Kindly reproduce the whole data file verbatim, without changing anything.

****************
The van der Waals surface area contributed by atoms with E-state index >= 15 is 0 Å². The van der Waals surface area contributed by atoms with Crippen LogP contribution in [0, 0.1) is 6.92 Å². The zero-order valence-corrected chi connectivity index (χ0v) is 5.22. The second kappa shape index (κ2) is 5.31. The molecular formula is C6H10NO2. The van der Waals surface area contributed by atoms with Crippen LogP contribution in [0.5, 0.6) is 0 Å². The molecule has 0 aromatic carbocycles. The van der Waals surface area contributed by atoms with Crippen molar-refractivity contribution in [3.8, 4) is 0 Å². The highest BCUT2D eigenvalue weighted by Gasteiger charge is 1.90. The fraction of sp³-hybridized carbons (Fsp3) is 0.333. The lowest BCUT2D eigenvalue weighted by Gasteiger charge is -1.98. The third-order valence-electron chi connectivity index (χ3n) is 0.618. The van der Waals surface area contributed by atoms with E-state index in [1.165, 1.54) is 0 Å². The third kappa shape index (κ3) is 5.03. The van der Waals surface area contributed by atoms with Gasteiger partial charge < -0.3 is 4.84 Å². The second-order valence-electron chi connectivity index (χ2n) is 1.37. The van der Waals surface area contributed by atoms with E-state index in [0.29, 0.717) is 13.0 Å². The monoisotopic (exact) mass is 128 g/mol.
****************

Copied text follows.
The van der Waals surface area contributed by atoms with E-state index >= 15 is 0 Å². The van der Waals surface area contributed by atoms with Crippen LogP contribution in [0, 0.1) is 6.92 Å². The zero-order valence-corrected chi connectivity index (χ0v) is 5.22. The second kappa shape index (κ2) is 5.31. The molecular formula is C6H10NO2. The van der Waals surface area contributed by atoms with Crippen LogP contribution in [0.5, 0.6) is 0 Å². The molecule has 0 aromatic carbocycles. The van der Waals surface area contributed by atoms with Crippen molar-refractivity contribution in [3.8, 4) is 0 Å². The highest BCUT2D eigenvalue weighted by Gasteiger charge is 1.90. The fraction of sp³-hybridized carbons (Fsp3) is 0.333. The lowest BCUT2D eigenvalue weighted by Gasteiger charge is -1.98. The third-order valence-electron chi connectivity index (χ3n) is 0.618. The van der Waals surface area contributed by atoms with E-state index in [1.165, 1.54) is 0 Å². The third kappa shape index (κ3) is 5.03. The van der Waals surface area contributed by atoms with Gasteiger partial charge < -0.3 is 4.84 Å². The second-order valence-electron chi connectivity index (χ2n) is 1.37. The van der Waals surface area contributed by atoms with E-state index in [0.29, 0.717) is 13.0 Å². The monoisotopic (exact) mass is 128 g/mol.